Fourth, our Lord Jesus brings forth a new creation. Our scripture text for today begins with a very important phrase: “This is the book of the generations of Adam.” This phrase pops up several times throughout the book of Genesis. It acts as a marker that shows us how the entire book of Genesis is to be divided up. But a very interesting thing happens outside of the book of Genesis. That phrase pops up in glorious and majestic fashion in Matthew 1. The entire New Testament begins with these words, “The book of the genealogy of Jesus Christ….” This is no coincidence. Matthew intentionally took that marker and that phrase from Genesis in order to make an amazing gospel point: Jesus is the second and final Adam (Rom 5:12–21; 1 Cor 15:42–49) - a better Adam who succeeds where Adam failed. And we who are united with Jesus fall under his spiritual genealogy. Just as Adam fathered his son Seth in his own likeness and after his image, so Christ would make us born again in the Spirit and nurture us in his likeness and after his image. Our Lord Jesus brings forth a new creation.

Brothers and sisters, let us find great comfort in the story of Enoch. Enoch was taken by God. And according to Hebrews 11, Enoch was taken up so that he should not see death. This is amazing. Generation after generation saw death. But Enoch’s account in today genealogy is an unexpected but wonderful interruption of the drumbeat of death. And Enoch’s story will becomes yours soon. We will soon be taken by God, taken up so that we should not see ultimate and final death.

Brothers and sisters, let us have a proper perspective of our time here on this old and fading earth. Enoch was on this earth for 365 years. Lamech was on this earth for 777 years. That seems like a long time. So does waiting for Christmas. So does being stuck in traffic for an hour. So does a college or a graduate education. So does marriage. But that is nothing compared to the time that we are going to spend in the kingdom of God in the new heavens and the new earth. Weeks, months and years may seem like a long time, but your entire lifetime is nothing compared to eternity and life with God. Your life is like a blink of an eye. Your life is like a drop of water in an ocean. Tomorrow’s nine-to-five has nothing on the thousands and thousands of years that we will spend in the kingdom of God. May this truth change your perspective on everything right now. May this truth stop you from worrying and being angry and being greedy and so much more.

Finally, brothers and sisters, let us not be sad about how our lives are different from that of the world. Take a good final look at today’s scripture text. Unlike the genealogy of Cain, the genealogy of Seth is rather plain. The people of the kingdom of God were not recorded as having built great cities. They were not renowned for their cultural achievements. They were not a very festive people. They did not settle down in this world. They did not boast about anything. Instead, they lived quietly and then died quietly. And in the eyes of the world, they did not amount to much during their brief time on this earth. But in the eyes of heaven, they are greatly loved and greatly blessed in Jesus Christ.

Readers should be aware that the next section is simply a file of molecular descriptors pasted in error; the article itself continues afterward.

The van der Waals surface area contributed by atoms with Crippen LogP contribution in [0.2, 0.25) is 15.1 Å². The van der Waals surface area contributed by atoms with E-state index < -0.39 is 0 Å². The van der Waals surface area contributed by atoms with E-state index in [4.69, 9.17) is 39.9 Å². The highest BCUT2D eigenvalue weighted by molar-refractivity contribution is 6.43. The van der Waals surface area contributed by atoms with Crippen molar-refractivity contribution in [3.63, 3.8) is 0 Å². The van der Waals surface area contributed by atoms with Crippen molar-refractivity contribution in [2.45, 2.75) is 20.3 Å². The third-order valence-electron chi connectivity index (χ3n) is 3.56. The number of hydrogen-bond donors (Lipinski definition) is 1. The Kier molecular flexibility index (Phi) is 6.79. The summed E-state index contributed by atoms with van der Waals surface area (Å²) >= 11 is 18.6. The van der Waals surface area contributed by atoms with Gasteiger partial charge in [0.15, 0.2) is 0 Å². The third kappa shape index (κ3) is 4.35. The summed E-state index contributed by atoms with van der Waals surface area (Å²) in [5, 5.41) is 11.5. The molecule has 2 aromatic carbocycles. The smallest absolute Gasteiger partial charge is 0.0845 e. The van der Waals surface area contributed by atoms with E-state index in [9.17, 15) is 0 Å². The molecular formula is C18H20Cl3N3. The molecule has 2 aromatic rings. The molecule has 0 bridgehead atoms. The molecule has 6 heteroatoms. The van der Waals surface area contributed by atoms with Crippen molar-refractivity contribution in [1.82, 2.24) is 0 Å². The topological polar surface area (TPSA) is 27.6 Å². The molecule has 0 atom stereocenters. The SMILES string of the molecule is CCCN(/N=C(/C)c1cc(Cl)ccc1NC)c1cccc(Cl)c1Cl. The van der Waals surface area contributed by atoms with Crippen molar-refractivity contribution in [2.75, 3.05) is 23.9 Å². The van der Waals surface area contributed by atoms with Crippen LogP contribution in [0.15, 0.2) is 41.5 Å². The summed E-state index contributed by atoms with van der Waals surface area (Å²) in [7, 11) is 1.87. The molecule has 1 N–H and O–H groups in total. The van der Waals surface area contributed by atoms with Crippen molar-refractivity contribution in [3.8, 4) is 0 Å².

Brothers and sisters, do you read travel magazines and have a burning desire to see the world before you die? Don’t. Are you bothered to be at church singing to God and listening to God’s Word when the rest of the world is counting down to the new year? Don’t. Are you jealous that non-believers have it pretty good in this life? Don’t. Are you going through a pre-mid-life crisis? Don’t. Do you feel like crying when the world wins and you lose? Don’t. Do you have regret that your grandmother or grandfather who believes in Christ is alone in the nursing home and do you feel like they did not live life to the fullest? Don’t.

One summer, I worked at a retirement home as a waiter. I served breakfast and lunch to old people. It was a profound experience. I remember serving an old man for weeks at a certain table. And then I remember that one day he was not there anymore. I remember reading online that retirement homes are one of the most saddest places on earth if children put their parents there and avoid them and never visit them.

And I remember briefly talking with one old lady.

We somehow got around to talking about going to church and being a Christian. She said that she believed in Jesus and that she knew God loved her. But the funny thing is that she would definitely know that and say that while at the same time have the hardest time ordering bacon and eggs and remembering people and places and things with her memory loss.

In the eyes of the world, that woman will depart quietly. But in the eyes of the new heavens and the new earth, that woman will depart with with the roar of the gospel of the Lion of Judah. For her biological lineage and family tree may not go down in history as anything great or special. But her spiritual lineage and family tree has already gone down in history as the greatest of all time. For hers is a genealogy that defeats sin and death. Hers is a genealogy of the living. And now she dances to a new drum beat.

This world is hard to live in. And death is real. But thanks be to God, who gives us the victory through our Lord Jesus Christ.

Soli Deo Gloria